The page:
"Previously, I thought of men as these sweet boys," Yun says. "And then I saw them as uncontrollable sexual beasts. They could not keep their dicks in their pants. If you got them alone, they would try to buy you off, and if you refused, they would call you a whore. It just completely changed me. It was crazy."

Unlike some Asian Hardcore where a good girl plunges into the sex industry and never returns, Yun not only made it out on the other side, a little less innocent, a lot wiser, she found a profitable new awareness that fed directly into her artwork.

Inspired by her growing intimacy with fellow students at the Atlanta College of Art, which encourages a conceptual approach to art, Yun began applying what she gleaned from her experience in strip clubs to her artwork. Soon she was putting aside the watercolors and abstract paintings she was doing at Agnes Scott and began developing highly conceptual, feminist work.

Suddenly, Yun saw a harmonious convergence, where the essential valuelessness of being female in a Chinese gender economy collided with a revelation Yun discovered working as a stripper: that men in America can also see women as valueless.

"The background of my experiences is completely relevant to the work. It was weird because I saw it as research. I wrote everything down as documentation because I knew that my experience there was going to lead me to make art about it," she says. "I want people to understand that women are flowers, whether they're in the sex industry or not. Life is about perspective."

While the sensuous, lovely floral facade of the "Porn Flowers" speaks to the reverence Yun feels for women and their sexuality, the close-up images and caustic language sampled from porn tramples such loveliness in smut and loathing. Curving around the leaves and petals of her "Porn Flowers" are words sampled from that industry's unimaginative lexicon. Phrases like "It's a Man's Heaven," "Forced to Suck," "Asian Whore," and "Wife Hunting in the Orient" turn the delicacy of the flowers on their head and give the work yet another edgy jolt.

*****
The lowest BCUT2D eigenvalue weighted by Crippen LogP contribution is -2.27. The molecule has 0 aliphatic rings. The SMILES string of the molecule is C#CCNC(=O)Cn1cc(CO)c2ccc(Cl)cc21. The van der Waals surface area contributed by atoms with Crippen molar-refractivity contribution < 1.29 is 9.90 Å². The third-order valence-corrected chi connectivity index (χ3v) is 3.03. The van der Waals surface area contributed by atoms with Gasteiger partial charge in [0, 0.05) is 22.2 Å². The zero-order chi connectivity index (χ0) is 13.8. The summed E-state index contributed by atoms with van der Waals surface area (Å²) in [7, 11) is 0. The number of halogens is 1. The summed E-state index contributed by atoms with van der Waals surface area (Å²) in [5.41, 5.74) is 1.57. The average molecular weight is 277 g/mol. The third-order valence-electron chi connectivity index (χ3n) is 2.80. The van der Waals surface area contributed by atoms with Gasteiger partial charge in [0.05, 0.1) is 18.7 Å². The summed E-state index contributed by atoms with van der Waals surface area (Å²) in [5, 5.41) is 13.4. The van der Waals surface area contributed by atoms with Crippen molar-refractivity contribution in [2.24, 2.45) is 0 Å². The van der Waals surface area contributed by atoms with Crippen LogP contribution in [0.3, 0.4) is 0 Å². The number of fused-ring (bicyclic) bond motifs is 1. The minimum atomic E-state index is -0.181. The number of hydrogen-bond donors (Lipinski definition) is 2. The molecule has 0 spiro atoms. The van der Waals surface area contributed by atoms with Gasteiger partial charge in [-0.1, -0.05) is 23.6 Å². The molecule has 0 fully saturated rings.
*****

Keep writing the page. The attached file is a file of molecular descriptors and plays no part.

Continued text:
"The way that I've cut up the porn is a mockery of objectification itself," exclaims Yun.

Yun's other current project is a series of photographs of her friends she calls "The Nipple Secret Project," which juxtapose close-up photos of a Rainbow Coalition of aureoles with "secrets" these women confided in Yun, encompassing everything from rape and masturbation to first orgasms and strange encounters with the family pet.

The "Porn Flowers" and "Nipple Secret Project" are oddly complementary endeavors, the first using porn to examine how women have been falsely represented in the sex industry, the second using the voices and bodies of real women to talk about the true complexity of their sexual identity. Both projects have already ignited some interest on the Atlanta arts scene.

The Atlanta Contemporary Art Center will spotlight Yun's "Porn Flowers" in an exhibition this summer called Secrets and Lies. The Contemporary's curator Helena Reckitt, who selected the "Porn Flowers" for the two-person show, remembers being flabbergasted by the work and by the extreme circumstances of Yun's domestic arrangement.

"By the end of the day my head was bursting!" recalls Reckitt of her first foray into Yun's Lawrenceville digs. "I thought it was so cool and so hybrid and contemporary, it just really blew this whole cliched idea that I had. It made me realize here is a thoroughly contemporary feminist Chinese-American living this real in-between existence."

Yun's parents came to America to give their daughter choices where they had been given none. And Yun has exercised the privilege of her new country. She has chosen. What Yun has chosen is the life of an artist and work that confronts not only her new country's ugly stereotypes of Asian female sexuality, but also creates a challenge to her birth country's insistence on overvaluing male children. While the one-child policy isn't an overt issue in any of Yun's work, it is a covert one. It is undeniable that what Reckitt calls Yun's "hybrid" culture — both her Chinese and American sides — have imprinted her work.

When Yun is not in the presence of her parents, all of her art world dreams seem to center on New York. But Yun's parents want her to return to China, to connect to her heritage and to study at Peking University's prestigious art school. In their company, she expresses excitement about returning to China and the possibility of one day meeting some of the conceptual Chinese artists currently so hot on the international art scene.

"The plan this week is that I will wait until my show at the Contemporary is done and then in August go back for a year. I want to just reclaim myself and travel a little bit.

"I have a 20-year plan. I would like to be represented by a gallery in five major cities. I don't care if my parents live with me for the rest of my life."

While her parents worry about her, she worries about them.

"I don't want them to hurt, I don't want them to go through heartbreak because of me. I want to be their good little girl, their little daughter."